Each space is experienced with a chill soundtrack that attempts to give a feel to the sensation of moving into a specific place. Optimistic and hopeful. Playing of the natural instinct we all have to enjoy organization. The music though doesn’t keep to the pace, or more in it is made up of a series of shortish tracks that always end long before you are done even emptying your boxes of possessions. You’ll be having a chill time, checking out a new thing to find and then… Silence — before the track you just heard starts anew. If the music was looping, you wouldn’t notice, but it’s stopping and you’re waiting for it to start again really makes it stand out. The other small irritant is around your creative freedom.
Multiple times over multiple spaces, you are prevented from progressing due to what often feels like logical inconsistency. Everything has to be in a specific set of spaces, or you cannot progress. The game will flash at you, highlighting incorrectly placed objects with a red hue like goofy after having been stung by a wasp flash flash, flash flash, NO! Put this where we want you to! It screams at you. Very quietly.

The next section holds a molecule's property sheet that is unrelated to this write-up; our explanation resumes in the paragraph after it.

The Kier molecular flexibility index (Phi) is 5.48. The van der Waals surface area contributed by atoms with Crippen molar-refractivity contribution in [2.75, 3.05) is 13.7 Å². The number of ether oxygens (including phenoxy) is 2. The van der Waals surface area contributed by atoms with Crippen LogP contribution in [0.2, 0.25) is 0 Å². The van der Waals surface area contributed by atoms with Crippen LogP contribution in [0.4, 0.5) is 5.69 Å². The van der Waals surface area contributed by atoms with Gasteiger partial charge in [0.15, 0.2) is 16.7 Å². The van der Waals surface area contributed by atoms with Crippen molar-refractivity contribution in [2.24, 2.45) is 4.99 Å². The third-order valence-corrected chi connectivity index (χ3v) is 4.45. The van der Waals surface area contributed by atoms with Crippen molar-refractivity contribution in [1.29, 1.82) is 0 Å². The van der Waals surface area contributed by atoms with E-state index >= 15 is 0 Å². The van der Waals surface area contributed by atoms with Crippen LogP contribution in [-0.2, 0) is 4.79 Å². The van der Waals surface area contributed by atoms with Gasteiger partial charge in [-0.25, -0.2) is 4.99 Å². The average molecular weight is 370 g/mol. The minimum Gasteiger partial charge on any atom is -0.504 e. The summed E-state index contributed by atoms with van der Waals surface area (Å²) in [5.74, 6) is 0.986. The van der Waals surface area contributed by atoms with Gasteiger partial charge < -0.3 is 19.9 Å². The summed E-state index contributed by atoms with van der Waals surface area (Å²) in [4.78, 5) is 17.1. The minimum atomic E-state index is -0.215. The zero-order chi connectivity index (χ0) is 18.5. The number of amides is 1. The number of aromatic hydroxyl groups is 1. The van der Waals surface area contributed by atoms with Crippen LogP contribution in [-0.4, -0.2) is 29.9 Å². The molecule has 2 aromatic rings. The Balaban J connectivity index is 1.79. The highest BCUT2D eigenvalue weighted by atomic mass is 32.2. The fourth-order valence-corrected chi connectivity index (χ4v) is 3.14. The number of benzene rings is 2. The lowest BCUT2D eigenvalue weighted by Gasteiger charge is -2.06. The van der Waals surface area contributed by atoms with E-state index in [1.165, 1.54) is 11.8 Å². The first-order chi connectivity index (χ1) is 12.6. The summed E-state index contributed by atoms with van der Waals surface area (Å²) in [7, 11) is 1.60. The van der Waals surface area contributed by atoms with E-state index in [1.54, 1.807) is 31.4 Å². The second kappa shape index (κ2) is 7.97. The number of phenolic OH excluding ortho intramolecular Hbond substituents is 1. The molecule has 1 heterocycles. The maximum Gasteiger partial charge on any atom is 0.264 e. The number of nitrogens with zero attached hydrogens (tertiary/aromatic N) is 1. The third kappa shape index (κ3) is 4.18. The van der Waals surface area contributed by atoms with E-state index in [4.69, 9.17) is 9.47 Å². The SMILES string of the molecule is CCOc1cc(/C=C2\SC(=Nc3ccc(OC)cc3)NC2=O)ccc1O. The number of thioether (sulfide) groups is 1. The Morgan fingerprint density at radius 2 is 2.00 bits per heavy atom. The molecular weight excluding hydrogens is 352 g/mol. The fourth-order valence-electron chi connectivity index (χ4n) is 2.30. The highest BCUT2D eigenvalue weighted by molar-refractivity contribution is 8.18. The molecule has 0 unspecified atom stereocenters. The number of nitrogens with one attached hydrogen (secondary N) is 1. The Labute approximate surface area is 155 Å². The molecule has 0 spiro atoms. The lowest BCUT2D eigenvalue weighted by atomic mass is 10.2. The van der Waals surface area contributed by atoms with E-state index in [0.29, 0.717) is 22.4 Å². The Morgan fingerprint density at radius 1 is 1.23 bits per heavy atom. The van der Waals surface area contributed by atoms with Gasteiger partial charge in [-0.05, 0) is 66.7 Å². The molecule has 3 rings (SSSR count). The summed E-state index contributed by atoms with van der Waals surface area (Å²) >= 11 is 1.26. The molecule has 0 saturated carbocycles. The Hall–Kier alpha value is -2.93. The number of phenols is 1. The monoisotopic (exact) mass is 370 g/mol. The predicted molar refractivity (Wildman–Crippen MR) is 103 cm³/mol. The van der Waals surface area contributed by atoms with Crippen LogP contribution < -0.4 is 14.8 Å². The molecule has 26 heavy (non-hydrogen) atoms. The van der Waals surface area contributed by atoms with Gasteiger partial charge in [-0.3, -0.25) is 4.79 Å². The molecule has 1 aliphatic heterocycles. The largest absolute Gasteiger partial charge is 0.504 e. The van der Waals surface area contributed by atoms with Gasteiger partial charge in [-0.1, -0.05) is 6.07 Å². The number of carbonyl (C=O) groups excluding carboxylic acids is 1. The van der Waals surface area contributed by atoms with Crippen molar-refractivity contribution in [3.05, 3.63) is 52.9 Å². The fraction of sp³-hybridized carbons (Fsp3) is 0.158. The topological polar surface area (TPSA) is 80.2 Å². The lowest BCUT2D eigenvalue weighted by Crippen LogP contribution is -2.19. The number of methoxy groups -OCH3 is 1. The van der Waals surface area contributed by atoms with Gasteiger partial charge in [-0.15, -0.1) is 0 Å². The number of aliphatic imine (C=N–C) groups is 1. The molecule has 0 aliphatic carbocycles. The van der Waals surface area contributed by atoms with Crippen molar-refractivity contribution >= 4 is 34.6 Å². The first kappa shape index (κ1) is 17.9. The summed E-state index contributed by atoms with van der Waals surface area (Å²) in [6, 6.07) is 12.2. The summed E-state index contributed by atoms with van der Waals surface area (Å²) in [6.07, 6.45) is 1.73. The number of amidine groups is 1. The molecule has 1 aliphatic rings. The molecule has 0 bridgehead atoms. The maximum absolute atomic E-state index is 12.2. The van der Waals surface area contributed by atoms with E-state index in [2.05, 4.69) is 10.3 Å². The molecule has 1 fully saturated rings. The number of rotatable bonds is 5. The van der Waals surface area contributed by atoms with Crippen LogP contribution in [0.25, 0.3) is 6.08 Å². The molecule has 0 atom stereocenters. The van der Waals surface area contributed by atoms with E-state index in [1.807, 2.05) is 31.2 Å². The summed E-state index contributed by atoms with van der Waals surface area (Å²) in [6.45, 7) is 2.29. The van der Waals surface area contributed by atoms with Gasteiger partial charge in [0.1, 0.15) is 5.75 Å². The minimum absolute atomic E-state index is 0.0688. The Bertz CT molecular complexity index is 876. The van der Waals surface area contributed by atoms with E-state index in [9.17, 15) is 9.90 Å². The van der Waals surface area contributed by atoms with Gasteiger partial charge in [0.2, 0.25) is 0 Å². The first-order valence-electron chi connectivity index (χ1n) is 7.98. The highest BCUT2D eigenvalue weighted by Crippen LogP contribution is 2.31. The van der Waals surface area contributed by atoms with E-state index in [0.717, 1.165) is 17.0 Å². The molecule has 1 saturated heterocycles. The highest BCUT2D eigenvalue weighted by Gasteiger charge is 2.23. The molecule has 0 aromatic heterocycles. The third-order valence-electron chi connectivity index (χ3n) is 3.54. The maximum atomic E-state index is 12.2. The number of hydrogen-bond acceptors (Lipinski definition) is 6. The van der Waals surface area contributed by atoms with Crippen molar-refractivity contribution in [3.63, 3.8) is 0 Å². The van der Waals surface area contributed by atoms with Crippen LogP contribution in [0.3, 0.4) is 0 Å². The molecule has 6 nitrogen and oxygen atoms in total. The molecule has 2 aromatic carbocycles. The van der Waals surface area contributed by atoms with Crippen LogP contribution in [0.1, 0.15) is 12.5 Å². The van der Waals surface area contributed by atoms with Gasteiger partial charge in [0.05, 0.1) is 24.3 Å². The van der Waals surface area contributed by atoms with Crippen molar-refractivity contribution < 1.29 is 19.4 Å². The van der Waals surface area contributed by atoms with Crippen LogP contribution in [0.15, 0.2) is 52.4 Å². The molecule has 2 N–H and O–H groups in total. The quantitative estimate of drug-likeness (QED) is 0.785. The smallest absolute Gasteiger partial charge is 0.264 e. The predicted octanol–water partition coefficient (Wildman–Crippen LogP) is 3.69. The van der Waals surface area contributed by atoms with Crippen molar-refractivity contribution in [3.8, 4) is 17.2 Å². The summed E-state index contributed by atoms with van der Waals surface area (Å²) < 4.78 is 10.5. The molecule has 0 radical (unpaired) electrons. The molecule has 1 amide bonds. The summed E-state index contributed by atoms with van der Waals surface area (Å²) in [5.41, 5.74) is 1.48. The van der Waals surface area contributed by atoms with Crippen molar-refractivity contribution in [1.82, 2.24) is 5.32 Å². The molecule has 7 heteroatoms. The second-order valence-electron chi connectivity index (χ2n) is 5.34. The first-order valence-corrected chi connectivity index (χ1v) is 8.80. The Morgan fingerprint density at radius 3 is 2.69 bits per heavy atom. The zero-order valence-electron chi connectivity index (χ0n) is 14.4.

With things like toilet rolls, this makes some sense. Obviously, a toilet roll should be in the bathroom, but some objects insist on very specific placement. The most egregious example was a bathroom with a wash basket. In the space, there was a hidden washing machine and dryer, and naturally, I put the basket close to the machines. The object was out of the way, tucked next to the sink and not in an unreasonable place, but Unpacking was having none of it. This is just objects that are easily recognizable. Some things leave you baffled, or clueless. Others look alike or could reasonably be stored in a couple of rooms. More still might suffer from being culturally unrecognizable to people in other countries.